Ireland’s Uncertainty Continues to Weigh on Euro

The US dollar is little changed as markets start to muse the impact of a possible bailout of Ireland but remain cautious over China’s intended tightening, which continues to weigh on commodities and overall risk appetite.  The euro continues to weaken versus the greenback, sliding down to $1.34 area despite the high probability of a resolution over Ireland.  Cable edged higher following better-than-expected employment data but soon retreated back to the $1.58 area with the MPC minutes providing little change to the price action.  The dollar continues to edge higher against the yen and elsewhere the Australian dollar gave back most of its early gains as risk appetite pares back. 

Global equity markets are mostly mixed with losses in emerging markets and Asia as China continues to announce steps to tame inflation.  The MSCI Asia index is down 0.7% with stocks weaker in China yet positive gains in Japan.  The 0.1% gain in the Nikkei is led by a 0.6% gain in consumer goods but a 1% loss in energy.  The Shanghai is down nearly 2% led by a 6.5% loss in health care.  In Europe, the equity recovery is led by a 0.5% gain in the Dax as consumers services and financials outperform .  At the same time the FTSE is flat led by a 2% loss in telecommunications.  Overall, the Euro Stoxx 600 is up by 0.4%.  Other features in North America is the GM IPO, which has increased in size and orders, leading to oversubscribed demand from foreigners and marginal demand for the US dollar.

European sovereign bonds yields have started to moderate as a rescue package for Ireland’s banks appears to be in the works.  Additionally, LCH Clearnet raised it margin requirement for Irish bonds to 30% from 15%.  Irish 10-year yields are up 3bp yet Portuguese yields are up 4bp on the day following a weak bond auction.   Portugal sold €750mln of 12 month bills, in line with the indicative amount, but the bid to cover ratio still fell to 1.8 from 2.2 in the previous sale.  Yields increased to 4.813% from 3.26% in the previous 12 months.  The sharp rise in borrowing costs highlights the impact Irish concerns has on yields in other eurozone peripherals and if Ireland gets an aid package, markets are likely to sooner or later push for a deal on Portugal.  Meanwhile, German 10-year yields are down 2bp with US Treasuries up 2bp.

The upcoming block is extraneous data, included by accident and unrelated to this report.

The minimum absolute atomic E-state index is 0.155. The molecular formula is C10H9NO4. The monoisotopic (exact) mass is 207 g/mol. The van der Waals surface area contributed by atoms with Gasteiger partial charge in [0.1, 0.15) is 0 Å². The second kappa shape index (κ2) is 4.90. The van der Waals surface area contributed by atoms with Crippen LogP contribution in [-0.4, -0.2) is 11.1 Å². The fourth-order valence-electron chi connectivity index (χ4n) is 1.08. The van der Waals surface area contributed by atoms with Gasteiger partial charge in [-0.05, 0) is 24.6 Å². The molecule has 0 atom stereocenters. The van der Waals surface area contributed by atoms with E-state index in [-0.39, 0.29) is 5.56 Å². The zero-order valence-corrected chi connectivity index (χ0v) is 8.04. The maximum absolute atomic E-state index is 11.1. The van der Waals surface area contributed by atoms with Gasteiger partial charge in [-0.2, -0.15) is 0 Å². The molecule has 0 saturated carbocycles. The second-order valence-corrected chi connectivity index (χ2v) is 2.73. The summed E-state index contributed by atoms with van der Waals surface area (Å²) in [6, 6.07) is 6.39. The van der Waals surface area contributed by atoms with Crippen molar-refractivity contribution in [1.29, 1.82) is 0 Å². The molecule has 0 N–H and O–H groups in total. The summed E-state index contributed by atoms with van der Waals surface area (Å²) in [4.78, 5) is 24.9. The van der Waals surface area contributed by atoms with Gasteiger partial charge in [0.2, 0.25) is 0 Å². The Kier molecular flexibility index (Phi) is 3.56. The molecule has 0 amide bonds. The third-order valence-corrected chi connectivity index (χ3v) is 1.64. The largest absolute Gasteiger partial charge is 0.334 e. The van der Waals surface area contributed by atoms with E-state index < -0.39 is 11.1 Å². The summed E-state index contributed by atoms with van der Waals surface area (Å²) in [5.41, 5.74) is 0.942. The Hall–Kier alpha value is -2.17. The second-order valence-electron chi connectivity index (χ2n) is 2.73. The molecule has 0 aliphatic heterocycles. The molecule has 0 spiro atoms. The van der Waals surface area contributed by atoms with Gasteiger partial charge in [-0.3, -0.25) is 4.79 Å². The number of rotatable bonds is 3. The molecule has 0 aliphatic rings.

Currency Markets

The Irish situation remains unresolved.  Yesterday’s euro zone finance ministers meeting have been broadened today to include EU finance ministers.  This is important because the UK clearly has a vested interested in Irish developments in a way that it didn’t for Greece.  Two partly owned UK banks have among the largest exposures to Irish firms and households.  The Bank of Ireland runs Britain’s Post Office savings arms.  UK exposure is estimated at about GBP145 bln.  And this is to say nothing about the extensive trade ties.  The key difference between the Irish situation and the Greek situation is the crux of the former’s problem lies in the private sector.  The government, as widely acknowledged, has sufficient cash on hand to avoid having to go to the capital markets for several months.  The banks however remain at risk.  Their ability to raise capital has been limited largely to short-term funding and with options to put the  note back to the bank at face value. As these are put back to the bank, it compounds their funding needs.   Irish banks are also extremely dependent on the central bank financing.  They account for around 25% of the ECB’s liquidity.  Additionally, the exceptional liquidity provided by the Irish central bank has risen substantially over the past week.  The problem as we have noted is the Irish banking system is too big for the government to rescue.  Rescue as opposed to receivership is the ideologically preferred course.  One of the most important issues for traders and investors is whether some sort of package for Ireland would arrest the crisis.  We are less sanguine and are concerned that pressure will mount on Portugal and increasingly Spain.